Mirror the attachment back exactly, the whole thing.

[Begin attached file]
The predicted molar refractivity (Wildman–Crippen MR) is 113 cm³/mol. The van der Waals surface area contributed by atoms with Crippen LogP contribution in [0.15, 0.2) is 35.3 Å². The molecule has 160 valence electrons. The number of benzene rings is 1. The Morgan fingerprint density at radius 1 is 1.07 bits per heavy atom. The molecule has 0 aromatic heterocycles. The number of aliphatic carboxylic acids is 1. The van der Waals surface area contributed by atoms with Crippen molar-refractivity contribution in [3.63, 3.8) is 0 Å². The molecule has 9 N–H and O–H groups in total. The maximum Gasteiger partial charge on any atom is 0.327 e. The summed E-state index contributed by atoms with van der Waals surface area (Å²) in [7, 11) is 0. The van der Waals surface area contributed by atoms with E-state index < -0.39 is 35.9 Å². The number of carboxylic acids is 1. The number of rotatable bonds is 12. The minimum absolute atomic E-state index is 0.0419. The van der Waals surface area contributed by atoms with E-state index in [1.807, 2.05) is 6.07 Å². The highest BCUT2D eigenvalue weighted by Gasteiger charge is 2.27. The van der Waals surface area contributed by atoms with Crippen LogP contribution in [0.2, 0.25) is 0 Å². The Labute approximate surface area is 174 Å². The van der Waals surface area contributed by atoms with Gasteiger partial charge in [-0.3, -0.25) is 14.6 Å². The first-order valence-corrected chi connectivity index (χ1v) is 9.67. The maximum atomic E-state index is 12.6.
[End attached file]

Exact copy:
The predicted molar refractivity (Wildman–Crippen MR) is 113 cm³/mol. The van der Waals surface area contributed by atoms with Crippen LogP contribution in [0.15, 0.2) is 35.3 Å². The molecule has 160 valence electrons. The number of benzene rings is 1. The Morgan fingerprint density at radius 1 is 1.07 bits per heavy atom. The molecule has 0 aromatic heterocycles. The number of aliphatic carboxylic acids is 1. The van der Waals surface area contributed by atoms with Crippen molar-refractivity contribution in [3.63, 3.8) is 0 Å². The molecule has 9 N–H and O–H groups in total. The maximum Gasteiger partial charge on any atom is 0.327 e. The summed E-state index contributed by atoms with van der Waals surface area (Å²) in [7, 11) is 0. The van der Waals surface area contributed by atoms with E-state index < -0.39 is 35.9 Å². The number of carboxylic acids is 1. The number of rotatable bonds is 12. The minimum absolute atomic E-state index is 0.0419. The van der Waals surface area contributed by atoms with E-state index in [1.807, 2.05) is 6.07 Å². The highest BCUT2D eigenvalue weighted by Gasteiger charge is 2.27. The van der Waals surface area contributed by atoms with Crippen LogP contribution in [0.2, 0.25) is 0 Å². The Labute approximate surface area is 174 Å². The van der Waals surface area contributed by atoms with Gasteiger partial charge in [-0.3, -0.25) is 14.6 Å². The first-order valence-corrected chi connectivity index (χ1v) is 9.67. The maximum atomic E-state index is 12.6.